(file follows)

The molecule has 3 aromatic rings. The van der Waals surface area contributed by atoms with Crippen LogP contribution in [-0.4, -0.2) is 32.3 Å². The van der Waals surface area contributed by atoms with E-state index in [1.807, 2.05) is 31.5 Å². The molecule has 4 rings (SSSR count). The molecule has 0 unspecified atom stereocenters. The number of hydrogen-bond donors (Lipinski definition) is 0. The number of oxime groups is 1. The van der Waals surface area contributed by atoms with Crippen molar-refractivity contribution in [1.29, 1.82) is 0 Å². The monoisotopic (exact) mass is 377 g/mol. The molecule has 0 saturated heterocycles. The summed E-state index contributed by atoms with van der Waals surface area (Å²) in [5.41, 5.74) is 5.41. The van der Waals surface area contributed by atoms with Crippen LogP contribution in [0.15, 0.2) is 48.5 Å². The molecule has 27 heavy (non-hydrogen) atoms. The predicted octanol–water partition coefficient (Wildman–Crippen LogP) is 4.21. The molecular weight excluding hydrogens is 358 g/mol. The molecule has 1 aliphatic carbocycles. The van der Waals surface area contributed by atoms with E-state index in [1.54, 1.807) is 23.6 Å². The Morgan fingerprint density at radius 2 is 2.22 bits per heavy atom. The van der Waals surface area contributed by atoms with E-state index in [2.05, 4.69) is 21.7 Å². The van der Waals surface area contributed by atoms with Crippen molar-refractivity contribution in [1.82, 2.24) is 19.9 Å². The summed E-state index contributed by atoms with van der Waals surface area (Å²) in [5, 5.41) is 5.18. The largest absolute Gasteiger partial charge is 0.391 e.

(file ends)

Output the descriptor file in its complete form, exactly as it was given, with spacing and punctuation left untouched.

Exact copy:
The molecule has 3 aromatic rings. The van der Waals surface area contributed by atoms with Crippen LogP contribution in [-0.4, -0.2) is 32.3 Å². The van der Waals surface area contributed by atoms with E-state index in [1.807, 2.05) is 31.5 Å². The molecule has 4 rings (SSSR count). The molecule has 0 unspecified atom stereocenters. The number of hydrogen-bond donors (Lipinski definition) is 0. The number of oxime groups is 1. The van der Waals surface area contributed by atoms with Crippen molar-refractivity contribution in [1.29, 1.82) is 0 Å². The monoisotopic (exact) mass is 377 g/mol. The molecule has 0 saturated heterocycles. The summed E-state index contributed by atoms with van der Waals surface area (Å²) in [5.41, 5.74) is 5.41. The van der Waals surface area contributed by atoms with Crippen LogP contribution in [0.15, 0.2) is 48.5 Å². The molecule has 27 heavy (non-hydrogen) atoms. The predicted octanol–water partition coefficient (Wildman–Crippen LogP) is 4.21. The molecular weight excluding hydrogens is 358 g/mol. The molecule has 1 aliphatic carbocycles. The van der Waals surface area contributed by atoms with E-state index in [1.54, 1.807) is 23.6 Å². The Morgan fingerprint density at radius 2 is 2.22 bits per heavy atom. The van der Waals surface area contributed by atoms with E-state index in [2.05, 4.69) is 21.7 Å². The van der Waals surface area contributed by atoms with Crippen molar-refractivity contribution in [1.82, 2.24) is 19.9 Å². The summed E-state index contributed by atoms with van der Waals surface area (Å²) in [5, 5.41) is 5.18. The largest absolute Gasteiger partial charge is 0.391 e.